I continued to cycle at the night time only. I usually started 6pm and finished at the midnight. Sun forced me to wake up early. Then I set up my hammock and relaxed in the shade until sunset. After a long time, cycling was very easy. I rode more or less 100 kilometers a night to reach next gas station to get water. One night white small car overtook me and then made a U-turn. Young restless guy parked his car over the reflector post and stepped out of the car. In the backseat there was a little baby crying. He told they were escaping the baby’s crazy mother, but they didn’t have money for gas. He asked if I wanted to join them and pay the gas. I wanted to keep pedaling and anyway the car was too small for my bike. The man seemed to be very threatening. I gave him my next day’s budget to make sure he didn’t have to try to rob me. He was very grateful and wrote me an address to Alice Springs where I could stay. Everything wasn’t alright with them. I was thinking about calling to child protection or police, but in the desert there wasn’t this kind of services available and there even wasn’t network coverage.

Stuart Highway is named after Scottish explorer John McDouall Stuart, who was the first european that traveled across the Australia from south the north in 1861. Nowadays the highway goes near the route Stuart used. By the road there’s many legendary pubs of which Daly Waters Pub is the oldest. I had a day off there. The owners told me this time of the year there lives only five people and the pub’s employees in the Daly Waters village. One even smaller village was Larrimah, where wasn’t gas station. A woman who had lived there more than 30 years with her dogs sold me a meat pie in the morning and said I could knock her door in the afternoon to get more before I’d leave. Later I knocked her door, but she was waiting for an important call, for her satellite phone I guess, because there was no coverage once again, so she didn’t want to miss the call and therefore she couldn’t sell me any food. It wasn’t a problem, I had two kilos of rice and I got some water from rainwater tank. Water always tasted worse than in pools and was usually as hot as the air.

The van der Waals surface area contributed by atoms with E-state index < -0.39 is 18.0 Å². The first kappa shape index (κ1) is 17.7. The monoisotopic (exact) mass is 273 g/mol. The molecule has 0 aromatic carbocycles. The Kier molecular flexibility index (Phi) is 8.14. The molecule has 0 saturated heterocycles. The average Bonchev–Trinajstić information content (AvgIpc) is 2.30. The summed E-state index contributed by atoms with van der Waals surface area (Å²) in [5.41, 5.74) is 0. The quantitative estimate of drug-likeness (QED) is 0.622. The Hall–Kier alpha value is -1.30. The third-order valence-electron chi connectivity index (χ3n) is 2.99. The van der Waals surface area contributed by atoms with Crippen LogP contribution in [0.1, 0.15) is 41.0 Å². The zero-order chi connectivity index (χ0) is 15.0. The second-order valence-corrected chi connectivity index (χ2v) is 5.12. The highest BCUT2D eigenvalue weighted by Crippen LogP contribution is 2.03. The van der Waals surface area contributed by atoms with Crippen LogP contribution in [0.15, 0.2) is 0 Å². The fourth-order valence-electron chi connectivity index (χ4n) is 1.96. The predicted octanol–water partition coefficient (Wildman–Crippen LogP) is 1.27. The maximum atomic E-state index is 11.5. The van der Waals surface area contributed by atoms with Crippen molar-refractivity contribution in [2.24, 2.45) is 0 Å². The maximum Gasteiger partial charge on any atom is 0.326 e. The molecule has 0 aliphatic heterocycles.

Last 70 kilometers before Tennant Creek I cycled daytime because night before I finished my ride to the place where I couldn’t find any water. I slept very badly because the tent pole and the zipper of my tent got broken again and I just couldn’t close the zipper of my tent’s door. I removed the broken tent pole next to the door and closed the door by putting my shoes on the tent cloth. It didn’t really help because the tent was already full of hungry desert mosquitos and because there was no tent pole, the tent was lying on me and mosquitos were biting me through the fabric all night. While cycling daytime I finally could saw the landscapes. It wasn’t tropic anymore. There were only few trees and dry red sand.


In Tennant Creek I got a warm welcome. I immediately met a super friendly Irish-German couple who invited me to have a shower and a good night’s sleep in their motel room, at the motel where they worked. Tennant Creek is an old remote gold mining town, where everyone seems to know each other. Here is one grocery, one barbershop and one ranger. One third of the people are indigenous. I had a great opportunity to learn about aboriginal culture when one of them arrived to my camp one night I was free camping near the town. She decided to stay the night under my hammock. She told me about smoking the baby ritual which purpose is to make the baby and the mother strong. They have had hundreds of different languages and if you happen to meet those who still live in the most isolated areas you should instantly go down and rub the soil all over your body to make yourself look dirty. Then they wont hurt you, she said. Sadly many of them are alcoholics.

Unlike my first plan was to cycle to Adelaide and start to work there, I got a job from Tennant Creek and now I’m going to stay here until May. In May two British cyclists who are on their around the world trip should pass Tennant Creek and my new plan is to cycle down to the south coast with them. They have been cycling for one and half year now and they have already pedaled more than 25 000 kilometers! While I’m saving money for next adventures, check out their amazing blog at